Pope Benedict XVI, the head of the Catholic Church and Sovereign of the Vatican City State, made a 4 day State Visit to the predominantly protestant United Kingdom. Months prior to his arrival on September 16, 2010 there were apprehensions about how he would be received by the public of a state which the Pope described as being on the verge of “aggressive forms of secularism”. There also were concerns over growing opposition, from campaigns such as ‘Protest the Pope’, of the Pope’s policies, which are viewed by many as “denying equality and human rights”. These include his opposition to the use of contraceptives to prevent the spread of HIV, his antagonism to the ordination of women and his denial of rights to homosexuals. The vast majority of the public also opposed the UK spending taxpayers’ money to finance half of the ?20 million cost of the State Visit. However, the most pressing subject touching the nerve of the British public was the Pope’s failure to address, adequately, the Catholic Church’s child sex abuse scandals (where over a period of decades Catholic priests mostly in USA and Ireland, abused children which was then covered up by peers and officials).

The pope did offer a public apology, the first of its kind, during a mass at Westminster Cathedral, London, on 18th September for the child abuse scandals. The mass which was attended by thousands of people included some of the victims of the scandal whom the Pope met. He prayed with them and offered reassurances that the Church was doing everything in its power to investigate the allegations and safeguarding the young from such abuses. However, many of the victims felt it was not enough and that his words must be matched with his actions.

On the same day a march was led in London in protest of the Pope’s arrival as he was driven around in his pope-mobile, a Mercedes 4X4 with a glass case at the back. Around 10,000 people took to the streets of London shouting slogans such as “protect the children, not the priests!” and “Humanity not religion”.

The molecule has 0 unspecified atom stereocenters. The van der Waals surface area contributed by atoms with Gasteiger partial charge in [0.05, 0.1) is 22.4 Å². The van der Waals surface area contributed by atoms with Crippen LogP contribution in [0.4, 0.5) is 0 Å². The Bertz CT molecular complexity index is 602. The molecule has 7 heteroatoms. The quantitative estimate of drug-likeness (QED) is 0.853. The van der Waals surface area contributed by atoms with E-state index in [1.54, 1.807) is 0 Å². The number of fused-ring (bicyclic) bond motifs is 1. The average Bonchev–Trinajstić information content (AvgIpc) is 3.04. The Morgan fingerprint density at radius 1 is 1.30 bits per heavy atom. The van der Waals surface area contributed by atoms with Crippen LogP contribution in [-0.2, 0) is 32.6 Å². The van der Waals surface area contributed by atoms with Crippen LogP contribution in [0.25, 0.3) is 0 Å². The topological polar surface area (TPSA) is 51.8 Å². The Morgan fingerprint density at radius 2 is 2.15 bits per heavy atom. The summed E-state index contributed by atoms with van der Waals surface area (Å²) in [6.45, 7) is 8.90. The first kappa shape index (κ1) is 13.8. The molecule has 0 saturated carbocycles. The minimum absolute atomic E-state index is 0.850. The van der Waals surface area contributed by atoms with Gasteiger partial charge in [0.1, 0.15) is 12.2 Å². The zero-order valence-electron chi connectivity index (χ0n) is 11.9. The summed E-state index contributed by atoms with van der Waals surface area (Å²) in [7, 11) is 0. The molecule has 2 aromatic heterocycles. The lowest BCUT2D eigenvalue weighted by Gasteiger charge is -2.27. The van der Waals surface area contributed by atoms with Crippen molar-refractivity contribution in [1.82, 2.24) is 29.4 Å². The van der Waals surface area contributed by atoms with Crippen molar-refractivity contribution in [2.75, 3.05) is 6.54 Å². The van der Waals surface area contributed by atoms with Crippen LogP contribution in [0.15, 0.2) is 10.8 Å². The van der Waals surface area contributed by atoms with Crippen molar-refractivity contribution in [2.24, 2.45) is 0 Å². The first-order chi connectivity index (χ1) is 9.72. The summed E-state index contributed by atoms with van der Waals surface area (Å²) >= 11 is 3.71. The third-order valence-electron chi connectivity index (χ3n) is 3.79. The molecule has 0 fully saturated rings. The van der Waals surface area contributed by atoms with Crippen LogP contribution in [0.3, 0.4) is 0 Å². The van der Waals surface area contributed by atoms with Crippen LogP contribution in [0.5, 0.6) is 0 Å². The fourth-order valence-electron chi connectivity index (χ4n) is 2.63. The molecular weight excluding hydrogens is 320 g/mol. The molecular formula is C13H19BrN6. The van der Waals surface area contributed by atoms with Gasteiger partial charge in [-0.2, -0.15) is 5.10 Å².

On the other hand, tens of thousands more had gathered to pay their respects as the pope-mobile toured the cities of Edinburgh, Glasgow, London and Birmingham. The masses were uplifted as they glimpsed sight of him with many describing it as an once-in-a-lifetime experience. Those who met the Pope described him as a wise and humble man while the crowds expressed the warmth and the harmony they felt by being part of the gatherings. Prime Minister David Cameron described Pope’s visit as “moving” stating that he offered a positive message to all, irrespective of their faiths, and had encouraged a common bond which was the heart of the new culture of social responsibility in Great Britain. In his farewell speech, the Pope referred to the British multicultural society as a great opportunity for the enrichment of the entire community and expressed gratitude to meet the representatives of other religions. One of the warmest receptions he received was by Muslims despite the Pope’s anti-Islamic remarks in 2006. The Muslim Council of Britain described the visit as “a brilliant opportunity for two of the biggest religions to come together.”

Though I neither joined the protestors nor the loyal masses, I was touched by the unity and warmth the public felt for each other as they gathered on the streets. It made me reflect further on the conversation I had a few weeks ago with a Church goer who came knocking on my door and gave me a bleak picture of the world with its many wars and the crimes in society. He explained that following God was the road to salvation. I replied that this skewed negative picture of the world was the responsibility of the media which makes money by selling bad news, but in fact the majority of the world was peaceful and that there were millions of people worldwide doing good. It was just that people were not aware of it as good news does not sell. He cleverly, and also correctly, responded by pointing out that in peaceful states people still lived in fear behind locked doors, often even from their neighbours. If the State Visit of the Pope will in some way encourage or revive people’s sense of  unity for them to trust and bond with their neighbours, then I think every penny of my tax contributions to the visit have been well worth the spend. Saying that, does one have to follow God to ‘love thy neighbour’ and create peace in the world? After all don’t the so called war criminals attend churches, mosques, or temples?


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